How And Why You Would Use The $SHLVL Variable

Linux shell levels can get complicated. $SHLVL can help

Screenshot of $SHLVL Linux command in use

The $SHLVL variable is used to tell you how many shells deep you are. If you are confused by this it is worth starting at the beginning.

What Is a Shell?

A shell takes commands and gives them to the underlying operating system to perform. On most Linux systems the shell program is called BASH (The Bourne Again Shell) but there are others available including the C Shell (tcsh) and the KORN shell (ksh).

How to Access the Linux Shell

Generally, as a user, you interact with the shell program through the use of a terminal emulation program such as XTerm, konsole or gnome-terminal.

If you are running a windows manager such as Openbox or a desktop environment such as GNOME or KDE you will find a terminal emulator either from a menu or a dash. On many systems, the shortcut CTRL ALT and T will open a terminal window as well.

Alternatively, you can switch to another TTY (teletypewriter) which provides direct access to a command line shell. You can do this by pressing CTRL ALT and F1 or CTRL ALT and F2 etc.

What Is a Shell Level

When you run a command in a shell it runs at something called the shell level. Within a shell, you can open another shell which makes it a subshell or the shell that opened it.

Therefore the parent shell would be considered perhaps the level 1 shell and the child shell would be a level 2 shell.

How to Display the Shell Level

It should come as no surprise based on the title of the article that the way you can tell which shell level you are running in is by using the $SHLVL variable.

To see the shell level that you are currently running in type the following:

echo $SHLVL

Rather interestingly if you run the above command within a terminal window you might be surprised to see that the result returned is 2.

If however you run the same command using the tty then the result is 1.

Why is this the case you might ask? Well, the desktop environment you are running is being run on top of a shell. That shell would be level 1. Any terminal window you open from within that desktop environment has to be a child of the shell that opened the desktop environment and therefore the shell level cannot start at any number other than 2.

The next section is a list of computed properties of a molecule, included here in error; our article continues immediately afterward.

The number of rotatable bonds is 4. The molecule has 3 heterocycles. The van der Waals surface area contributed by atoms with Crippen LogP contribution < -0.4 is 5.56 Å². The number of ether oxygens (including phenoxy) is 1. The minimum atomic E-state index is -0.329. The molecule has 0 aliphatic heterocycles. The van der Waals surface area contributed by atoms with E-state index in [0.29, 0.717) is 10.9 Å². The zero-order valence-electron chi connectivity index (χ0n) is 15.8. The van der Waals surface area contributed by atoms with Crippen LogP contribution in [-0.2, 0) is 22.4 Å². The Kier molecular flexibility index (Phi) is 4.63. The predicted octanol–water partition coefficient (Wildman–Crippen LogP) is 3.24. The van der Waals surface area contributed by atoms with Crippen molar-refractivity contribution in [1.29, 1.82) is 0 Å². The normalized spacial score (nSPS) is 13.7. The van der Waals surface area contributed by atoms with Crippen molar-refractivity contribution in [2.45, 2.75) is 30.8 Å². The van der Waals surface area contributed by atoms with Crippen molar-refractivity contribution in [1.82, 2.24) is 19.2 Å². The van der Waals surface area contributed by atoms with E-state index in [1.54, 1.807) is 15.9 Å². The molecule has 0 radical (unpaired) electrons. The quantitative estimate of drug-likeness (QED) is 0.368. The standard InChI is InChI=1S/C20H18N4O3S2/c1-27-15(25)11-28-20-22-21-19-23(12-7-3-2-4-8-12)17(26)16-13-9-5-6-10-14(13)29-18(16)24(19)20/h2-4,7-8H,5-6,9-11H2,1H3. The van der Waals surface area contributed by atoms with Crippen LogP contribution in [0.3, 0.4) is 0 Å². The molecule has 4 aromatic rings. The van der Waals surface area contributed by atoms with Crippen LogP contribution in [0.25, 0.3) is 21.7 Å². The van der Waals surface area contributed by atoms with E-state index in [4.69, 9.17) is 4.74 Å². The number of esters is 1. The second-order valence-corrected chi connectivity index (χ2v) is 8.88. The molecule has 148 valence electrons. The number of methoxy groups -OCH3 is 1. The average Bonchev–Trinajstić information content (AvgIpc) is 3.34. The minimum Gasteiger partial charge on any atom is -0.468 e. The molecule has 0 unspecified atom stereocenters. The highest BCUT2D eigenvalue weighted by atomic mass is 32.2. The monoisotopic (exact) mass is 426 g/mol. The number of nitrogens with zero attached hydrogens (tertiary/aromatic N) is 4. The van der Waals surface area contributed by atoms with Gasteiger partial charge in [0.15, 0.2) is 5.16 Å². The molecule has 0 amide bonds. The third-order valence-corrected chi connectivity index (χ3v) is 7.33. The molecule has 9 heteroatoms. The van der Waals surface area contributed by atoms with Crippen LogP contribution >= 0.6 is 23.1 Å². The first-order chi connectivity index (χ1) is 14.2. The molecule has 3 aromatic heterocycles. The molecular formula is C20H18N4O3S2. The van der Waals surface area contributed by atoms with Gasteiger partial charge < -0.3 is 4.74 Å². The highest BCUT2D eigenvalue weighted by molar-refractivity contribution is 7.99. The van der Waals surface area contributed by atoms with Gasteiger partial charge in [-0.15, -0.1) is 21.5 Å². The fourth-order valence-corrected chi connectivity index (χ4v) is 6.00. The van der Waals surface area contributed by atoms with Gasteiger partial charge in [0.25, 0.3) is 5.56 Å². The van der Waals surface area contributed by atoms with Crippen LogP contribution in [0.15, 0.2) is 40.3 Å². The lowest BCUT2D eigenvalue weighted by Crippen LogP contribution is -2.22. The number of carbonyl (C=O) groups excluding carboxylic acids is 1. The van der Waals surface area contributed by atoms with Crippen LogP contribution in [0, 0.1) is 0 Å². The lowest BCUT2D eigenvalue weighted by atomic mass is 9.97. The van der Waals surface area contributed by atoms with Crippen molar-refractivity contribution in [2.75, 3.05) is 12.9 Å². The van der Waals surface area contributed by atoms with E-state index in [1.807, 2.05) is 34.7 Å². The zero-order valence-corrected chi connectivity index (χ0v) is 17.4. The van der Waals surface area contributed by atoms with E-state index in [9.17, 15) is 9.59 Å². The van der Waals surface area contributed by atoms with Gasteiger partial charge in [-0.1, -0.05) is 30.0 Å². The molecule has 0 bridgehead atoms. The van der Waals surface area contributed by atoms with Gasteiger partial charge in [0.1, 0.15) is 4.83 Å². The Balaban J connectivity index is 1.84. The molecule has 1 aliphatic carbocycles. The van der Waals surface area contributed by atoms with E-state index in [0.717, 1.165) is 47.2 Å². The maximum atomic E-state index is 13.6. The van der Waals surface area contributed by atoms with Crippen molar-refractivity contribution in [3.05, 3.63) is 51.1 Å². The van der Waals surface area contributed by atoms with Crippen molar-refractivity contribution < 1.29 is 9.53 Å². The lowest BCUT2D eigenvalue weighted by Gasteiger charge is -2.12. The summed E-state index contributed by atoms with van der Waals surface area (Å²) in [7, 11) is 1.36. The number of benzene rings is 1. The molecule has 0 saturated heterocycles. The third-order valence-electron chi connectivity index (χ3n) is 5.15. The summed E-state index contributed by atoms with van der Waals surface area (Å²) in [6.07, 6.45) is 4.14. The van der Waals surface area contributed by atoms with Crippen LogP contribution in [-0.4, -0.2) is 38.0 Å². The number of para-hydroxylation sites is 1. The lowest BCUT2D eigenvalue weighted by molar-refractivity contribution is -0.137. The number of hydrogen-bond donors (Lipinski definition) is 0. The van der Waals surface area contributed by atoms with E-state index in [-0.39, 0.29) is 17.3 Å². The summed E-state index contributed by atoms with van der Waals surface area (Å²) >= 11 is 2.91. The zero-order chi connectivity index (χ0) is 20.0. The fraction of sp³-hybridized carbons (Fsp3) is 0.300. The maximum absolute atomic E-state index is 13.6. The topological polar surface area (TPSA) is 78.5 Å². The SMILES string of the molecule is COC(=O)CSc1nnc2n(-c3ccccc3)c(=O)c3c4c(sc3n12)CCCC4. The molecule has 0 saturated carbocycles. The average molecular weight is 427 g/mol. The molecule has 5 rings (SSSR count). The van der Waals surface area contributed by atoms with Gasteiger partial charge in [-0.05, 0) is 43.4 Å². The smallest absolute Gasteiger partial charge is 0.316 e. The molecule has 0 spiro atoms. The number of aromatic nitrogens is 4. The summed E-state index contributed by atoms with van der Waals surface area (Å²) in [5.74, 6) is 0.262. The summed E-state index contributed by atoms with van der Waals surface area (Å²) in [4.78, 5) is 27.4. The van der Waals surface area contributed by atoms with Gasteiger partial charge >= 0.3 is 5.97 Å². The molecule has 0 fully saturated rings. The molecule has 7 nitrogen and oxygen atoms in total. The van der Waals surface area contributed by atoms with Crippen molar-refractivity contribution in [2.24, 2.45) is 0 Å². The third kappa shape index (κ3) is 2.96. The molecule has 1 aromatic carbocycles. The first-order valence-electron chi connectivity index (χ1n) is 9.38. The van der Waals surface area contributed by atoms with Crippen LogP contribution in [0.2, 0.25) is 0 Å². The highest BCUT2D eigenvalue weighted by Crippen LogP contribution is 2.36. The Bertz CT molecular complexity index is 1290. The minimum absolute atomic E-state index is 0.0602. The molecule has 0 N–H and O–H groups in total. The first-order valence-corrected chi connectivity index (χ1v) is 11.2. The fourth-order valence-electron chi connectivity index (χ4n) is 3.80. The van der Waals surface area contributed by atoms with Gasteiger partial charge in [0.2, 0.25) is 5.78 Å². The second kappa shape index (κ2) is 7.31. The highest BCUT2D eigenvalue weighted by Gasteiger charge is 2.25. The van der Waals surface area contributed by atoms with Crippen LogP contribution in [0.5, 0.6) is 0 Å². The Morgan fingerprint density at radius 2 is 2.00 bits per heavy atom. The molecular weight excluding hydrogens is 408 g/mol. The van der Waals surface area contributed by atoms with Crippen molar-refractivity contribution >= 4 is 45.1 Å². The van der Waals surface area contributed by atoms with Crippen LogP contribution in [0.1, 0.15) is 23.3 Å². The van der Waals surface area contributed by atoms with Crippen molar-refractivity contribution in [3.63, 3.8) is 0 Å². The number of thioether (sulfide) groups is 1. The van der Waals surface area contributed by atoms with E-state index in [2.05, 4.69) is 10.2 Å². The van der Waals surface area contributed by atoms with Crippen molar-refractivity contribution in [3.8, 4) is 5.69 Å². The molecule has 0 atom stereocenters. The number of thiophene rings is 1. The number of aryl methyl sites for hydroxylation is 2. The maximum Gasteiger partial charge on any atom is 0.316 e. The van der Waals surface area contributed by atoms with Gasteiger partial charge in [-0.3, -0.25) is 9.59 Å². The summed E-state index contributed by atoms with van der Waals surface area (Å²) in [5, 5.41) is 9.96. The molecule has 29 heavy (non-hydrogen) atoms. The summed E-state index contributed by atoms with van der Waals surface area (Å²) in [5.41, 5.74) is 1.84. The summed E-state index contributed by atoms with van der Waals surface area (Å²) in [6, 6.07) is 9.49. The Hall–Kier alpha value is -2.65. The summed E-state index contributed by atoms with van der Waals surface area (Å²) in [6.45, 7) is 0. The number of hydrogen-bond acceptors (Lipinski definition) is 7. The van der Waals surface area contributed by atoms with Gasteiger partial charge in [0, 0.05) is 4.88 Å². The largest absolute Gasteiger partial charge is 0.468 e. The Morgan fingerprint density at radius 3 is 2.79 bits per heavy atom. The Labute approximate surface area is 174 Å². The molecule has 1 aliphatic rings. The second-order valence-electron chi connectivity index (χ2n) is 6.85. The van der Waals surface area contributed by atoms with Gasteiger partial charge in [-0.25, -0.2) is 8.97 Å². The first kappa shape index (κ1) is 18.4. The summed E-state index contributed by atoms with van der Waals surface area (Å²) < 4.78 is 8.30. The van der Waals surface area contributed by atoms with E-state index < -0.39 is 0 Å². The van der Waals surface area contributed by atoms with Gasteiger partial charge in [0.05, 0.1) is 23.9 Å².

The tty isn't running a desktop environment and is therefore simply a level 1 shell.

How to Create Subshells

The easiest way to test the concept of shells and subshells is as follows. Open up a terminal window and type the following:

echo $SHLVL

As we know from a terminal window the minimum shell level is 2.

Now within the terminal window type the following:


The sh command on its own runs an interactive shell which means you are using a shell within a shell or a subshell.

If you now type this again:

echo $SHLVL

You will see that the shell level is set to 3. Running the sh command from within the subshell will open a subshell of the subshell and so the shell level will be at level 4.

Why Is the Shell Level Important?

The shell level is important when thinking about the scope of variables within your scripts.

Let's start with something simple:

echo $dog

If you run the above command in a shell the word maisie will be displayed to the terminal window.

Open a new shell by typing the following:


If you run this command you will see that nothing is actually returned:

echo $dog

That is because the $dog variable is only available at shell level 2. If you type exit to exit the subshell and run echo $dog again the word maisie will be displayed again.

It is also worth thinking about the behavior of global variables within a shell.

Start off in a new terminal window and type the following:

export dog=maisie
echo $dog

As you would expect the word maisie is displayed. Now open a subshell and type echo $dog again. This time you will see that the word maisie is displayed even though you are in a subshell.

The reason for this is that the export command made the $dog variable global. Changing the $dog variable within the subshell even if you use the export command has no effect on its parent shells.

Hopefully, from this, you can see that knowing the shell level you are working in has some significance when writing scripts.

The examples we have given are very simple but it is quite common for one shell script to call another shell script which in turn calls another shell script all of them now running at different levels. Knowing the shell level can be very important.